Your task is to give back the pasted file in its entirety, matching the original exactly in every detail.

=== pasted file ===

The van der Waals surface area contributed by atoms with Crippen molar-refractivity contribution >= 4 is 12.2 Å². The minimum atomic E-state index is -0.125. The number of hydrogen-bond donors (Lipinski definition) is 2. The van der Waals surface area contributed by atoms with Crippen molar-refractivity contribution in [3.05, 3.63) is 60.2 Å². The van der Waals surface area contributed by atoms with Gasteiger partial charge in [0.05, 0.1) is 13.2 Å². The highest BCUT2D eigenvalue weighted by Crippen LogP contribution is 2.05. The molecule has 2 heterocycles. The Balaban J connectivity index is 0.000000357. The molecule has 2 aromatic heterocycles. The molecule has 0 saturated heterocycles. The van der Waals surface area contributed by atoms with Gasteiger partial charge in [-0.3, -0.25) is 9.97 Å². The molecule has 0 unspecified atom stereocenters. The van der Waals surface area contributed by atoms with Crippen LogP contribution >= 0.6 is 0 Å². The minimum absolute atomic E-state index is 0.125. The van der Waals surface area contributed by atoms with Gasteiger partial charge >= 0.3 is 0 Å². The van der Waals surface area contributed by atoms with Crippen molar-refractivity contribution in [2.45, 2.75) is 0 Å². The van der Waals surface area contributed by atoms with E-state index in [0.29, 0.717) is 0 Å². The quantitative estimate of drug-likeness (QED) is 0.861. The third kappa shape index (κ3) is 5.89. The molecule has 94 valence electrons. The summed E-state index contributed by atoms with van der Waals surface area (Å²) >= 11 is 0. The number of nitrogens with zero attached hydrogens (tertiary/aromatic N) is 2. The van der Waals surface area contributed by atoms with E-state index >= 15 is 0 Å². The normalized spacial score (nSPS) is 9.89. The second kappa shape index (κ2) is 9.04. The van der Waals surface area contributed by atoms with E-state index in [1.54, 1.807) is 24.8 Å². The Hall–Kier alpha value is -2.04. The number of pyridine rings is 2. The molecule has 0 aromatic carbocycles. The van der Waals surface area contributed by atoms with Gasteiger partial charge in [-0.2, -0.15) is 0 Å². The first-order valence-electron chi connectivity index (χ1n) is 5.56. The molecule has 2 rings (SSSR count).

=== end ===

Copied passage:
The van der Waals surface area contributed by atoms with Crippen molar-refractivity contribution >= 4 is 12.2 Å². The minimum atomic E-state index is -0.125. The number of hydrogen-bond donors (Lipinski definition) is 2. The van der Waals surface area contributed by atoms with Crippen molar-refractivity contribution in [3.05, 3.63) is 60.2 Å². The van der Waals surface area contributed by atoms with Gasteiger partial charge in [0.05, 0.1) is 13.2 Å². The highest BCUT2D eigenvalue weighted by Crippen LogP contribution is 2.05. The molecule has 2 heterocycles. The Balaban J connectivity index is 0.000000357. The molecule has 2 aromatic heterocycles. The molecule has 0 saturated heterocycles. The van der Waals surface area contributed by atoms with Gasteiger partial charge in [-0.3, -0.25) is 9.97 Å². The molecule has 0 unspecified atom stereocenters. The van der Waals surface area contributed by atoms with Crippen LogP contribution >= 0.6 is 0 Å². The minimum absolute atomic E-state index is 0.125. The van der Waals surface area contributed by atoms with Gasteiger partial charge >= 0.3 is 0 Å². The van der Waals surface area contributed by atoms with Crippen molar-refractivity contribution in [2.45, 2.75) is 0 Å². The van der Waals surface area contributed by atoms with E-state index in [0.29, 0.717) is 0 Å². The quantitative estimate of drug-likeness (QED) is 0.861. The third kappa shape index (κ3) is 5.89. The molecule has 94 valence electrons. The summed E-state index contributed by atoms with van der Waals surface area (Å²) >= 11 is 0. The number of nitrogens with zero attached hydrogens (tertiary/aromatic N) is 2. The van der Waals surface area contributed by atoms with E-state index >= 15 is 0 Å². The normalized spacial score (nSPS) is 9.89. The second kappa shape index (κ2) is 9.04. The van der Waals surface area contributed by atoms with E-state index in [1.54, 1.807) is 24.8 Å². The Hall–Kier alpha value is -2.04. The number of pyridine rings is 2. The molecule has 0 aromatic carbocycles. The van der Waals surface area contributed by atoms with Gasteiger partial charge in [-0.2, -0.15) is 0 Å². The first-order valence-electron chi connectivity index (χ1n) is 5.56. The molecule has 2 rings (SSSR count).